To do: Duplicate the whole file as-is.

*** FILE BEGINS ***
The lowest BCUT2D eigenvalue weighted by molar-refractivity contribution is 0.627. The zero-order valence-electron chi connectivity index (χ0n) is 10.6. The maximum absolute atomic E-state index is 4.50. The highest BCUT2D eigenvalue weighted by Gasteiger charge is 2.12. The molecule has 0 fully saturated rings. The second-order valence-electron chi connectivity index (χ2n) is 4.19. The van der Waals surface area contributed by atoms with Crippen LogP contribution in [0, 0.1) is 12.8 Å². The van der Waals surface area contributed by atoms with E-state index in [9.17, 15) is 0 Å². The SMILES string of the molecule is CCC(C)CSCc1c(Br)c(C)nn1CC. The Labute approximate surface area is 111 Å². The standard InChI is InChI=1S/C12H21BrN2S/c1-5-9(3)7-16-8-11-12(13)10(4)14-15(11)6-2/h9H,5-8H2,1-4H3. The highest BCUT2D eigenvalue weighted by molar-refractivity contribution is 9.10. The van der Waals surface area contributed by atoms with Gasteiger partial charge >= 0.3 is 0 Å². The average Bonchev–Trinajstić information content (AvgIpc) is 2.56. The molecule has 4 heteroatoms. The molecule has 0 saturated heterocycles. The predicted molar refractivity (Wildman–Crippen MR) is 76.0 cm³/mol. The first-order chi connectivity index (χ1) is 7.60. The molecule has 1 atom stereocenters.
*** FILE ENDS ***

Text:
The lowest BCUT2D eigenvalue weighted by molar-refractivity contribution is 0.627. The zero-order valence-electron chi connectivity index (χ0n) is 10.6. The maximum absolute atomic E-state index is 4.50. The highest BCUT2D eigenvalue weighted by Gasteiger charge is 2.12. The molecule has 0 fully saturated rings. The second-order valence-electron chi connectivity index (χ2n) is 4.19. The van der Waals surface area contributed by atoms with Crippen LogP contribution in [0, 0.1) is 12.8 Å². The van der Waals surface area contributed by atoms with E-state index in [9.17, 15) is 0 Å². The SMILES string of the molecule is CCC(C)CSCc1c(Br)c(C)nn1CC. The Labute approximate surface area is 111 Å². The standard InChI is InChI=1S/C12H21BrN2S/c1-5-9(3)7-16-8-11-12(13)10(4)14-15(11)6-2/h9H,5-8H2,1-4H3. The highest BCUT2D eigenvalue weighted by molar-refractivity contribution is 9.10. The van der Waals surface area contributed by atoms with Gasteiger partial charge >= 0.3 is 0 Å². The average Bonchev–Trinajstić information content (AvgIpc) is 2.56. The molecule has 4 heteroatoms. The molecule has 0 saturated heterocycles. The predicted molar refractivity (Wildman–Crippen MR) is 76.0 cm³/mol. The first-order chi connectivity index (χ1) is 7.60. The molecule has 1 atom stereocenters.